Graph Predictions for Position, Velocity and Acceleration part of Just in Time Teaching:Examples

Graphical Just-in-Time-Teaching questions for use before classes in which students explore position, velocity and acceleration graphs.

Virtual Photoelectric Lab part of Teaching with Data Simulations:Examples

This is a virtual lab activity on the photoelectric effect based on a Java applet simulation of the experiment.

Introduction to Work and Energy: The Hopper Popper Surprise part of Teaching with Interactive Demonstrations:Examples

Combined Series and Parallel Circuits: Interactive Lecture Demonstrations part of Interactive Lectures:Examples

Three in-class lecture demonstration questions to test and build understanding of DC circuits are presented. These questions cover simple series and parallel circuits, and a more complicated circuit that is ...

Order It Up! part of Interactive Lectures:Examples

A think-pair-share activity which involves putting solar system bodies in order based on various statistics: escape velocity, distance from the sun, mass, etc. -

Resolving Force Vectors: Interactive Demonstration part of Teaching with Interactive Demonstrations:Examples

This is an Interactive Lecture Demonstration for resolving force vectors using the suspended block demonstration (1J30.10).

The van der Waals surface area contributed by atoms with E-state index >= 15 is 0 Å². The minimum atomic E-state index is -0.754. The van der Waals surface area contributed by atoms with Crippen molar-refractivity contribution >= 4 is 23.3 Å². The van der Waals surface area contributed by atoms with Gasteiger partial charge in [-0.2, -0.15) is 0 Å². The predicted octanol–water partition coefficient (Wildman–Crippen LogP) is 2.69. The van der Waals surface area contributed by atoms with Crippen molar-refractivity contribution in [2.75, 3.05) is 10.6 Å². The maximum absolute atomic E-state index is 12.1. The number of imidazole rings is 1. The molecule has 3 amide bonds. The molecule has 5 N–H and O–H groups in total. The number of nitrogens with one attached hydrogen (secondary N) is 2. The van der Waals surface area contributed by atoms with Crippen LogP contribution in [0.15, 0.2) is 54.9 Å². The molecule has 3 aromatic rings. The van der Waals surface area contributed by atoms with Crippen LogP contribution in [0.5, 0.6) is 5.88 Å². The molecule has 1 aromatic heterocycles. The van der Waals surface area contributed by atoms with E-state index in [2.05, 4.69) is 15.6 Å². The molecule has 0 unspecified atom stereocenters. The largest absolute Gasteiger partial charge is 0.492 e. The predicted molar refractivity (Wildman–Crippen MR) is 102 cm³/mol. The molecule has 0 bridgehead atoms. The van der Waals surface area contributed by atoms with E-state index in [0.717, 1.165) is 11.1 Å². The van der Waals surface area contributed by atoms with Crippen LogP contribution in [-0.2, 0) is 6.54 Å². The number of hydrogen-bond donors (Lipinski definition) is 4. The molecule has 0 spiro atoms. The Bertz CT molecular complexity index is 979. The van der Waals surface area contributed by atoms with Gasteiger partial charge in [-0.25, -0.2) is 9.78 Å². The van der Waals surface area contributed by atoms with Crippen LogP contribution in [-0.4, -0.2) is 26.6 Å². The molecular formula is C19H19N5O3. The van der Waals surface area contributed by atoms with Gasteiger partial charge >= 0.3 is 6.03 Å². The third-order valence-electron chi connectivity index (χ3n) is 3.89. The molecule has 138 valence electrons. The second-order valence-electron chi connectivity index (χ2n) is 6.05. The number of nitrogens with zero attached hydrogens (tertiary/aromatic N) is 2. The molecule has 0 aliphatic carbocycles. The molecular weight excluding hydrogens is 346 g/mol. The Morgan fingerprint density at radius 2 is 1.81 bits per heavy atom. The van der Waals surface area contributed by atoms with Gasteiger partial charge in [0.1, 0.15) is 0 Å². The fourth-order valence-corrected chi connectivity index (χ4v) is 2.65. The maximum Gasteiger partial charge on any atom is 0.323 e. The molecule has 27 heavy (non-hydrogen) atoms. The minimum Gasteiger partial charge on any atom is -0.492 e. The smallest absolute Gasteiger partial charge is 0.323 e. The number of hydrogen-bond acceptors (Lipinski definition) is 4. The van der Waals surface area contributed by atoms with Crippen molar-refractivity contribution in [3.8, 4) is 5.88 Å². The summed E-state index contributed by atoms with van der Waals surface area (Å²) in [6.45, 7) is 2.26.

Pressure Melting of Ice: While-U-Wait part of Teaching with Interactive Demonstrations:Examples

In this demonstration, students get to witness pressure melting and regelation first-hand. A weight is suspended via a thin wire over an ice cube. Over the course of the course of the demonstration, the wire passess through the ice, leaving undamaged ice in its wake.

Contructing a projectile launcher and free falling target part of Teaching with Interactive Demonstrations:Examples

This activity describes the construction and use of a pneumatic cannon and free falling target used to teach the concepts of projectile motion in introductory physics.

An electrostatics puzzler part of Teaching with Interactive Demonstrations:Examples

An interactive lecture demonstration intended to help students use physics reasoning to predict the outcome of a puzzling electrostatics demonstration.

Electromagnetic Induction Demonstration part of Teaching with Interactive Demonstrations:Examples

This simple demonstration shows the interaction between electricity and magnetism. Two coils of wire are held close to each other, but not touching. One is attached to a music source, such as a small radio or iPod, and the other is attached to an external speaker. Students can hear the music through the speaker even though there is no direct connection.

A simple motor/generator demonstration for use in interactive lecture part of Teaching with Interactive Demonstrations:Examples

This activity describes a simple clear demonstration of electric generators (Faraday's Law) and electric motors (Lorentz Force). This demonstration can be used as an interactive lecture demonstration.

ConcepTest: Tidal Ranges 1 part of ConcepTests:Examples

If the moon were farther away from the Earth: a. Tidal ranges would be larger b. Tidal ranges would be smaller c. There would no change in tidal ranges